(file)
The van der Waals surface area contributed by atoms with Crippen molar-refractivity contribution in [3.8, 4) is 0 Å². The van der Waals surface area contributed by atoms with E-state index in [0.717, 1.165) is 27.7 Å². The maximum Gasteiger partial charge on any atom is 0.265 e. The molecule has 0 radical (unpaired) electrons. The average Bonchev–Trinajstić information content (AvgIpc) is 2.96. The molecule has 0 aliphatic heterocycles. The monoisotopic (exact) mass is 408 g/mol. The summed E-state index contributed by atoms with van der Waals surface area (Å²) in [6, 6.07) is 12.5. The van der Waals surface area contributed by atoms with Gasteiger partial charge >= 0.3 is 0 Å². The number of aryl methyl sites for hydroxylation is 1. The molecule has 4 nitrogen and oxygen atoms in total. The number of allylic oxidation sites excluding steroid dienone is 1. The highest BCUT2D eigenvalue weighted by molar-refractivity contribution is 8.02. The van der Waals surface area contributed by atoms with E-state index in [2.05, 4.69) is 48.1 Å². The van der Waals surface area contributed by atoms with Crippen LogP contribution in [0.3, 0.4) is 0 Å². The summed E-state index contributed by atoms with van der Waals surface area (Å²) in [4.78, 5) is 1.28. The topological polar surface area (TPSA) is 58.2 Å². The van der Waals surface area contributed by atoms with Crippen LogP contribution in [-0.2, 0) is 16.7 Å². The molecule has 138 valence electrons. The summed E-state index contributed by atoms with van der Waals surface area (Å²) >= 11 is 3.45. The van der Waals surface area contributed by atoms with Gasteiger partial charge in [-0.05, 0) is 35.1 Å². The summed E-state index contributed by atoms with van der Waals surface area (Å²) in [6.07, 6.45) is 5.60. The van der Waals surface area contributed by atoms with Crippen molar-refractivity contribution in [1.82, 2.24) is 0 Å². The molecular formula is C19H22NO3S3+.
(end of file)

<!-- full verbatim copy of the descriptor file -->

The van der Waals surface area contributed by atoms with Crippen molar-refractivity contribution in [3.8, 4) is 0 Å². The van der Waals surface area contributed by atoms with E-state index in [0.717, 1.165) is 27.7 Å². The maximum Gasteiger partial charge on any atom is 0.265 e. The molecule has 0 radical (unpaired) electrons. The average Bonchev–Trinajstić information content (AvgIpc) is 2.96. The molecule has 0 aliphatic heterocycles. The monoisotopic (exact) mass is 408 g/mol. The summed E-state index contributed by atoms with van der Waals surface area (Å²) in [6, 6.07) is 12.5. The van der Waals surface area contributed by atoms with Gasteiger partial charge >= 0.3 is 0 Å². The number of aryl methyl sites for hydroxylation is 1. The molecule has 4 nitrogen and oxygen atoms in total. The number of allylic oxidation sites excluding steroid dienone is 1. The highest BCUT2D eigenvalue weighted by molar-refractivity contribution is 8.02. The van der Waals surface area contributed by atoms with E-state index in [2.05, 4.69) is 48.1 Å². The van der Waals surface area contributed by atoms with Crippen LogP contribution in [0.3, 0.4) is 0 Å². The summed E-state index contributed by atoms with van der Waals surface area (Å²) in [4.78, 5) is 1.28. The topological polar surface area (TPSA) is 58.2 Å². The van der Waals surface area contributed by atoms with Crippen LogP contribution in [-0.2, 0) is 16.7 Å². The molecule has 138 valence electrons. The summed E-state index contributed by atoms with van der Waals surface area (Å²) >= 11 is 3.45. The van der Waals surface area contributed by atoms with Gasteiger partial charge in [-0.05, 0) is 35.1 Å². The summed E-state index contributed by atoms with van der Waals surface area (Å²) in [6.07, 6.45) is 5.60. The van der Waals surface area contributed by atoms with Crippen molar-refractivity contribution in [1.82, 2.24) is 0 Å². The molecular formula is C19H22NO3S3+.